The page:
Plant cell-wall immunocytochemistry has recently been enlivened by the demonstration that, in some cases, abundant pectic HG obscures or masks antibody or protein access to co-extensive xyloglucan and heteromannan epitopes (Marcus et al., 2008, 2010; Davies et al., 2012). Here we demonstrate that, in tobacco seed endosperm, where heteromannan is at least three times more abundant than cellulose (Lee et al., 2012), it may partially and differentially mask access to the LM6 arabinan epitope and also blocks access to the RU1 RG–I backbone epitope. This work confirms that RG–I epitopes may be masked (Yu et al., 2011), and extends knowledge of cell-wall masking in that glycans other than pectic HG may block access/detection of cell wall glycans, that RG–I epitopes may be differentially masked by a glycan, and that the extent of masking may be regulated within a tissue. The precise mechanism and biological significance of glycan masking within cell-wall architectures remains to be elucidated. The differential masking of antibody access to the arabinan epitope reported here appears to relate to the role of the endosperm in seed germination. The cell walls of the micropylar end of the tobacco seed endosperm, with their differential cell-wall architecture, are specifically degraded during germination to allow radicle emergence (Lee et al., 2012). The enhanced access of the LM6 antibody to the ME cell walls may be hypothesized to reflect enhanced cell-wall porosity, allowing increased access of cell-wall remodelling enzymes to this region of the endosperm.
Multi-scale spatial heterogeneity of RG–I epitopes
The LM5 galactan and LM6 arabinan antibody probes have been widely used to demonstrate the developmental dynamics of galactan and arabinan epitopes during plant growth and in relation to cell differentiation in organ systems and at meristems (e.g. Willats et al., 1999). The current hypothesis is that galactan- and arabinan-rich forms of RG–I, present in cell walls, lead to distinct mechanical properties such as stiffness or flexibility. No consistent model for developmental regulation and generation of properties across shoot and root meristems or across species has yet emerged. Here we report differential detection of the LM5 and LM6 epitopes within a single tissue, and propose that a galactan- and arabinan-rich RG–I is present in the NME, in contrast to the mostly arabinan-rich RG–I in the cell walls of the ME. This probably reflects the required mechanical properties and increased flexibility/cell-wall softness required for radicle emergence through the endosperm in the ME during germination (Lee et al., 2012). The genetic and physiological factors that result in modulation of RG–I structure and the mechanistic aspects of how it modulates cell-wall properties during endosperm development are not known, but appear to be an important aspect of the development of cell-wall properties and tissue and organ mechanics in general.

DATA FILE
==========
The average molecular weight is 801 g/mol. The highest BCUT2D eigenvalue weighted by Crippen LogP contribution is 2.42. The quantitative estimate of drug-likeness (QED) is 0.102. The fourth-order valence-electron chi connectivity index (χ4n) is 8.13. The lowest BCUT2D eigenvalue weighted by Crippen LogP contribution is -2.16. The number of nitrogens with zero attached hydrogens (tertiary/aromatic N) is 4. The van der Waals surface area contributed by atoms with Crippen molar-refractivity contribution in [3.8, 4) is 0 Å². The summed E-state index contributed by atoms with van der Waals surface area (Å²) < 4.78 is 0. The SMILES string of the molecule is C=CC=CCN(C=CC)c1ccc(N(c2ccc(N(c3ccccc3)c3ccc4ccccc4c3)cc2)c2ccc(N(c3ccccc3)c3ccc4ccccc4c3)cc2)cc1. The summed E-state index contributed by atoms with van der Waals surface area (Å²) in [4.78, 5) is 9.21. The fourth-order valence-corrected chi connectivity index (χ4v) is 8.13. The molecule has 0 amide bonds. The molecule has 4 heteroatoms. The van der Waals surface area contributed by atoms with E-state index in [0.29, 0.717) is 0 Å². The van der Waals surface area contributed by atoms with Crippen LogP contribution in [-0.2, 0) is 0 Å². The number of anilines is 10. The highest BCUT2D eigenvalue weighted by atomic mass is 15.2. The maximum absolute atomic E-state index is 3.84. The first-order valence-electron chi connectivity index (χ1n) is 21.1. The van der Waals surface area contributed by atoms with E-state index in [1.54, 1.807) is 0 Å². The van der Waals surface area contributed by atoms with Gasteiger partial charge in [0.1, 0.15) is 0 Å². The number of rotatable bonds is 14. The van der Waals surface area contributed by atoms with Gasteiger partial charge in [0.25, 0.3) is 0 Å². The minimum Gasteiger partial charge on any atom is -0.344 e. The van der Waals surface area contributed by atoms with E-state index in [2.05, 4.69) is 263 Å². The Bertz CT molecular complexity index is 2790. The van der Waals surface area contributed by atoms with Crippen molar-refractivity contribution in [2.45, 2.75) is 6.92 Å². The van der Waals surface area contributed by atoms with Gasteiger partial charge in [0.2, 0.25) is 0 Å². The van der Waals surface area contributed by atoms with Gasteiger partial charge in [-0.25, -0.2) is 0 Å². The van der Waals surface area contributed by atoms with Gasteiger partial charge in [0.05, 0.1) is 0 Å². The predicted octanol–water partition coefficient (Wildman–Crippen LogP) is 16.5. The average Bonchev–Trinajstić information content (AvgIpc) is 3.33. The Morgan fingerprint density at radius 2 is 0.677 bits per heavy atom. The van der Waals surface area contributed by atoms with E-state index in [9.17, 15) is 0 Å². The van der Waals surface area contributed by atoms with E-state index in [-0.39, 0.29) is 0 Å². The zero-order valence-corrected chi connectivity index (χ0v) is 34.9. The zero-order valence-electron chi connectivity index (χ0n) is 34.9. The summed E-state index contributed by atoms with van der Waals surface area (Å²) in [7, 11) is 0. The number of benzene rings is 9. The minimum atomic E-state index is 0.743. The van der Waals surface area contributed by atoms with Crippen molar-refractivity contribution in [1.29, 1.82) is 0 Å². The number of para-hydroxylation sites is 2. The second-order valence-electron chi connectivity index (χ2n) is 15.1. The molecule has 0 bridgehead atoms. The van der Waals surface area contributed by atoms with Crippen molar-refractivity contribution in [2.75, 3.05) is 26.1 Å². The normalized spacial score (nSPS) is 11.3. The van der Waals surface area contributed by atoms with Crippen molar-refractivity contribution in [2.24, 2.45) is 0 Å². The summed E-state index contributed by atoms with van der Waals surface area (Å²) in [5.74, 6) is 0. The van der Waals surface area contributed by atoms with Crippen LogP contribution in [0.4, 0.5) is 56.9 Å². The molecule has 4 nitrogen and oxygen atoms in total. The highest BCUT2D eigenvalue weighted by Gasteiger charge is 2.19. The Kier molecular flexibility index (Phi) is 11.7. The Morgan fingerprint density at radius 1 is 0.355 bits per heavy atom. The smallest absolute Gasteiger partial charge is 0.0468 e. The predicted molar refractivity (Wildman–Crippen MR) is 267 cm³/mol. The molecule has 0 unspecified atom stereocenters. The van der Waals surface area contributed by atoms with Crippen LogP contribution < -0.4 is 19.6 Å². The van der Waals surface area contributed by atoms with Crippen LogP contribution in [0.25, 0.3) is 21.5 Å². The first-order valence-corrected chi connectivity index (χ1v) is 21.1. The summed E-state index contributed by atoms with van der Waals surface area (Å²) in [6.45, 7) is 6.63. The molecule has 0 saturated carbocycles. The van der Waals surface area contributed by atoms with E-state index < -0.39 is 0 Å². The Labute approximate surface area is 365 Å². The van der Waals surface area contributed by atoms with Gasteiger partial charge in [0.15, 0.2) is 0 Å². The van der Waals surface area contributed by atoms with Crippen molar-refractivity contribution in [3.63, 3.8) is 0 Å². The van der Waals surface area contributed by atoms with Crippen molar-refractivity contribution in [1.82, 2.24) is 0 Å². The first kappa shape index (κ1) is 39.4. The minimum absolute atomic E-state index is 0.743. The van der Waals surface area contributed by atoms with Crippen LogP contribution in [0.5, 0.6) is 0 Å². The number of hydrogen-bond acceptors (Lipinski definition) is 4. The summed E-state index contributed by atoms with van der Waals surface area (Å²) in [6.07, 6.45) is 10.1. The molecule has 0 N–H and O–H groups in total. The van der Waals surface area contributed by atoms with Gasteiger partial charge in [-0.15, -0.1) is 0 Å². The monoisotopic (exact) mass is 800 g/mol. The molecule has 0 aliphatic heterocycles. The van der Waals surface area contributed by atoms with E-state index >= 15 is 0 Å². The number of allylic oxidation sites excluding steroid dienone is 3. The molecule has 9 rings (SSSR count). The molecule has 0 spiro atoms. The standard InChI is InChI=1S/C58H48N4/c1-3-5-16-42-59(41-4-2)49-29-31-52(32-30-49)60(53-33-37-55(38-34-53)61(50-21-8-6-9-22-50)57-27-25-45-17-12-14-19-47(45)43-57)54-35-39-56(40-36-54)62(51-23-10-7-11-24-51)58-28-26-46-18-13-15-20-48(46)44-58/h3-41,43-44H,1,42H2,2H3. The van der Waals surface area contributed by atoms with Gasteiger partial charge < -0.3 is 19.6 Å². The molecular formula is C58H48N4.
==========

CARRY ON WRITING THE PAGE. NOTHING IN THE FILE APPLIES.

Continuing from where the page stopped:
In this study, we used the LM5 and LM6 probes in combination with the RU1/RU2 probes for the RG–I backbone, and the observation that is most surprising is the heterogeneity of detection profiles for the three epitopes at the cell-wall level. The detection of the RU1 epitope in the middle lamellae and the LM5 and LM6 epitopes in adjacent primary cell-wall regions leads to questions concerning the spatial configuration and diversity of RG–I molecules within cell walls and intercellular matrices. It has previously been suggested that RG–I occurs in the middle lamellae (Moore et al., 1986), and also that the orientation of RG–I in the cell walls involves its backbones being parallel to the middle lamellae with its side chains at right angles to this (Vincken et al., 2003). Enzymatic disruption of RG–I backbones in potato tubers (Solanum tuberosum) resulted in re-location of the LM5 galactan epitope to the middle lamellae regions (Oomen et al., 2002). Does detection of the RU1 epitope in the middle lamellae indicate the presence of RG–I backbones in the middle lamellae with connected side chains oriented within adjacent cell walls? An alternative explanation is that there are a range of RG–I molecules in the middle lamellae and adjacent primary cell walls. In this scenario, RG–I polymers with a low density of side chains predominate in the middle lamellae, whereas RG–I molecules with a high abundance of arabinan or galactan or both and a backbone that is obscured by the abundance of side chains predominate in the cell walls. However, a range of enzymatic treatments aimed at galactan and arabinan degradation did not uncover the RU1 epitope in cell walls. It is also possible that there is differential masking of epitopes across cell walls and middle lamellae by cell-wall polymers that are not examined here. Another point to consider here is that the LM6 epitope has also been found in some cases to be carried by arabinogalactan proteins (Lee et al. 2005), and this may be the case for the endosperm cell walls. Arabinogalactan proteins are also potentially linked to RG–I domains (Caffall and Mohnen, 2009; Yapo, 2011b).